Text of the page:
I like when children's lit leaves some things that need to be explained, like your use of the word Fae, a teacher would probably have to explain its meaning.

Final thoughts:

This is a nice, short, and sweet limerick. Thank you for sharing your talent with us!

And remember please, as always these are just opinions and thoughts, please feel free to use and adapt what works, and equally free to ignore what doesn't. Thank You Richard ~ Shenanigans INC.


*Gold* My review has been submitted for consideration in "Good Deeds Get CASH!.
15
15
Review of Mutt Gus  
In affiliation with WdC SuperPower Reviewers Group  
Rated: E | (4.5)
Hi, SandraLynn Team Florent!! I am reviewing this today as one of two judges for the "Writing 4 Kids Contest . Thank You for sharing your talents with us.

As always, please remember that my reviews are intended to be helpful and encouraging, not hurtful in any way. Use what you feel works for you, and disregard the rest.

What I am looking for;

Adherence to contest rules.

Limerick Rules

Five lines = One stanza (You may write as many stanzas as you like, but make sure you follow the guidelines!)
Rhyme scheme: AABBA
Syllables: 8/8/5/5/8
Meter:
         Lines 1, 2 & 5 – da dum da da dum da da dum.
         Line 3 & 4 – da dum da da dum
         dum is a stressed syllable, da is an unstressed syllable.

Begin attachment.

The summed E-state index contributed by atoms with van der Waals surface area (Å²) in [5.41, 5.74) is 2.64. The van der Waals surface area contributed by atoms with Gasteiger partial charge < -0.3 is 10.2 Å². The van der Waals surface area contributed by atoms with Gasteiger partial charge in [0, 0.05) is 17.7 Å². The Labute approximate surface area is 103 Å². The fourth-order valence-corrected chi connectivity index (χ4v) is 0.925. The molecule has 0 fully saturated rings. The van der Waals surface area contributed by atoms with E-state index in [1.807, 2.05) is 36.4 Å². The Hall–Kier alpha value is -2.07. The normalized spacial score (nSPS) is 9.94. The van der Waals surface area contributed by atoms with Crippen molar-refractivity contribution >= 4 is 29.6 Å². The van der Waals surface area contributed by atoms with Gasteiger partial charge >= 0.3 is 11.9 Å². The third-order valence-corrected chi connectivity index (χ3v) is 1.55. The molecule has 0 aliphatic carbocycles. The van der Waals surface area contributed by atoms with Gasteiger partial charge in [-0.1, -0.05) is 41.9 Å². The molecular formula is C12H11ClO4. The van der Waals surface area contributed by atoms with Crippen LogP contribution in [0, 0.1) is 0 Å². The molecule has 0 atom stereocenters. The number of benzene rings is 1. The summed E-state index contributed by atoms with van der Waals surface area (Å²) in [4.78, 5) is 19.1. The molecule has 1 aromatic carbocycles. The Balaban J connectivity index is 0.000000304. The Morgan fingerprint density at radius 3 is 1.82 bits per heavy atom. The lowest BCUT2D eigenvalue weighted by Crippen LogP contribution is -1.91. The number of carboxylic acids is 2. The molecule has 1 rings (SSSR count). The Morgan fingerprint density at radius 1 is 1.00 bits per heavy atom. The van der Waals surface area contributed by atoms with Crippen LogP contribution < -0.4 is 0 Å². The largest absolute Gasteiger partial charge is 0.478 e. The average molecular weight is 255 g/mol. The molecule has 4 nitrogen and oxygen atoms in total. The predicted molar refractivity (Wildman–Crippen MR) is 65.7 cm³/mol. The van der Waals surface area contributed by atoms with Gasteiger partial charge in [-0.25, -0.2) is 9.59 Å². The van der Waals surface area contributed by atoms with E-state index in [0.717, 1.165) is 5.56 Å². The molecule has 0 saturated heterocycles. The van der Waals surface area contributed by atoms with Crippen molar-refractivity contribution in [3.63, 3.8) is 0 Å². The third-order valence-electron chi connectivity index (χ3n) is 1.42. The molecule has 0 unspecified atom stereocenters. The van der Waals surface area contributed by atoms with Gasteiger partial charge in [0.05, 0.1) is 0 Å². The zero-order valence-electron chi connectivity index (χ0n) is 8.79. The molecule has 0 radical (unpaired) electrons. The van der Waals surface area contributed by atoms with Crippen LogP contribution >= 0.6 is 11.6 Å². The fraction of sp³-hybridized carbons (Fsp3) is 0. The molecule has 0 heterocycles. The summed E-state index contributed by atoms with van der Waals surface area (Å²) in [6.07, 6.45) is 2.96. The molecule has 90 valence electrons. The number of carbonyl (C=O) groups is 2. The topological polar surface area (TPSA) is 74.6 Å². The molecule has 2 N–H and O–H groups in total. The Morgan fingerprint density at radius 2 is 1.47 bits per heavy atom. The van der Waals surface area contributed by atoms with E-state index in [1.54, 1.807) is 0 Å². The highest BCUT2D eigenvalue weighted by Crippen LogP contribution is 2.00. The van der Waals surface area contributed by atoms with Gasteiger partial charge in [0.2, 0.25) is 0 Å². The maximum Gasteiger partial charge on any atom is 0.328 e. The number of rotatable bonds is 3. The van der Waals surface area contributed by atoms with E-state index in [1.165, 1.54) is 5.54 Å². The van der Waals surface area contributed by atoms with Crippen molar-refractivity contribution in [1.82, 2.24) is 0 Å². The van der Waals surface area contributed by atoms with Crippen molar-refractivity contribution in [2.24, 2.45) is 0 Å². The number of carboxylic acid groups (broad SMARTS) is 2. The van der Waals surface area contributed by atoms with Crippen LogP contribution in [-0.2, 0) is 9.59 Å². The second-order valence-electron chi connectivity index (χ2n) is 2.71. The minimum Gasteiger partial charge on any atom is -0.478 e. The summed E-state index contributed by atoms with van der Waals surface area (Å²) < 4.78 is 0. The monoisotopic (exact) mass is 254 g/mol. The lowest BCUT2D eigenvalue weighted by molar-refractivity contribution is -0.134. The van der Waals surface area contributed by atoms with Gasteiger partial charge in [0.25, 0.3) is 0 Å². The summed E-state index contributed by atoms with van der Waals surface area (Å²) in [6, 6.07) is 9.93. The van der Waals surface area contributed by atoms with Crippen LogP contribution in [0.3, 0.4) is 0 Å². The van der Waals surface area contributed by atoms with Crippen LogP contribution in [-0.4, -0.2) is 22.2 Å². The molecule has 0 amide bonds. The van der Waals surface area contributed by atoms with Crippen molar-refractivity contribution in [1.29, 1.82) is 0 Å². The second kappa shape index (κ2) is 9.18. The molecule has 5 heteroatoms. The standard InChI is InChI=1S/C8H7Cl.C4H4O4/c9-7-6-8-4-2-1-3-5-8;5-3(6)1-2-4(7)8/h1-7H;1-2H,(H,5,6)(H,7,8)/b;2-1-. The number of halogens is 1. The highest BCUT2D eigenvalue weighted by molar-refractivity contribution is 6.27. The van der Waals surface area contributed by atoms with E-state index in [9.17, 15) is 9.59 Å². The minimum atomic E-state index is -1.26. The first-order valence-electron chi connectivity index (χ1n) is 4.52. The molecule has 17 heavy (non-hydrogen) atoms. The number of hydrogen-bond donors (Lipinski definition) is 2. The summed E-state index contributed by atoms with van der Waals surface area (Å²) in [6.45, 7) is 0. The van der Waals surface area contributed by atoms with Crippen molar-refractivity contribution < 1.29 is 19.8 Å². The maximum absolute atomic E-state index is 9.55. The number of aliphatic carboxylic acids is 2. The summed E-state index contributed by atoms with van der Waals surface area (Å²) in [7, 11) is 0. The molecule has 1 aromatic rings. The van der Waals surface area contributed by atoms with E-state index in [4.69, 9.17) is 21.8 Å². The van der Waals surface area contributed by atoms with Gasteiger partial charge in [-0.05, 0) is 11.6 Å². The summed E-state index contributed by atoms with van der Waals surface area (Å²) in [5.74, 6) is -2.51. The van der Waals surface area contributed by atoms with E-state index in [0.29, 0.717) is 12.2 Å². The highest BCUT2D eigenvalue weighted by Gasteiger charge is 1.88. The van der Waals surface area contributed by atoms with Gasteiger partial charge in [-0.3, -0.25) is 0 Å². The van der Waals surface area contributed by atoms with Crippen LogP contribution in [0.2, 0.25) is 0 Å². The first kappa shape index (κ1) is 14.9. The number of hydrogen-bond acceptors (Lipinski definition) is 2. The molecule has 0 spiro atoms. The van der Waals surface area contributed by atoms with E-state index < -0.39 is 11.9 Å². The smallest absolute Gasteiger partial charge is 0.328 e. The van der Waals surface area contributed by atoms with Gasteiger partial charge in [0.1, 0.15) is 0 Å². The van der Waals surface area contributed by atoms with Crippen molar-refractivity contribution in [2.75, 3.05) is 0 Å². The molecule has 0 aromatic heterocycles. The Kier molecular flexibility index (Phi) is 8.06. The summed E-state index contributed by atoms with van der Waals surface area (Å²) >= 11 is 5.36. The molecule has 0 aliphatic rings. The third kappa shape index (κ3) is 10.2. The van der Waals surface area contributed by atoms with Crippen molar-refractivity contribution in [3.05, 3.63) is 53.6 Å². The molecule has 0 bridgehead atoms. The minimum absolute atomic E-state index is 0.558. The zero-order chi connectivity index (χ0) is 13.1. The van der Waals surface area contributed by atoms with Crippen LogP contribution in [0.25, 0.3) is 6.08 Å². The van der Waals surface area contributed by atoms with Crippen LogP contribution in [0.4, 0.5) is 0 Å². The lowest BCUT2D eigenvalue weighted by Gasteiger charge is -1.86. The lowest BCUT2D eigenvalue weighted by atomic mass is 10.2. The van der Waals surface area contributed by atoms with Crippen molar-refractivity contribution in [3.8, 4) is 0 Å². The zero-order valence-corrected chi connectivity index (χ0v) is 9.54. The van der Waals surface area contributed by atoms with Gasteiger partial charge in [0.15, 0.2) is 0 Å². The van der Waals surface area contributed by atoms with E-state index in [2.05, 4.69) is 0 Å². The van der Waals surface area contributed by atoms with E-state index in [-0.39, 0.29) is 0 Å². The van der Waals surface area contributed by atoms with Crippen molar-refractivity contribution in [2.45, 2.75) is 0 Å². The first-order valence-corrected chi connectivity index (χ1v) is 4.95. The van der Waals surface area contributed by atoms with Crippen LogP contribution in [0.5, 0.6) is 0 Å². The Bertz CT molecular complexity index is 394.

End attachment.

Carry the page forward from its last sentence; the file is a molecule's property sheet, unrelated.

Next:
Presentation;

Adhered to all contest rules.
The presentation was clear and easy to read.
My old eyes would have liked a larger font.
A cartoon of an Old English Sheep Dog as a cover would have been a nice addition!

Meter:

8/8/5/5/8 was maintained except for one line;

I'm urged to rise = four syllables. Perhaps arise?

Rhyme:

The rhyme scheme was clever and well maintained!

Flow:

The flow in each of the second lines is a bit strained, the emphasized syllable of the words like oblivious don't serve your rhythm.

Technicalities:

I didn't spot any mechanical, spelling, or grammatical issues.

Favorites:

This is very definitely a child-friendly set of limericks. I really liked that lines 1, 2, & 5 of all four stanzas rhymed. That coupled with the repetition of "mutt Gus", would make this a splendid poem to read to children.

Final thoughts:

Thank you for sharing this poem, I enjoyed reading it!

And remember please, as always these are just opinions and thoughts, please feel free to use and adapt what works, and equally free to ignore what doesn't. Thank You Richard ~ Shenanigans INC.


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16
16
In affiliation with WdC SuperPower Reviewers Group  
Rated: E | (3.5)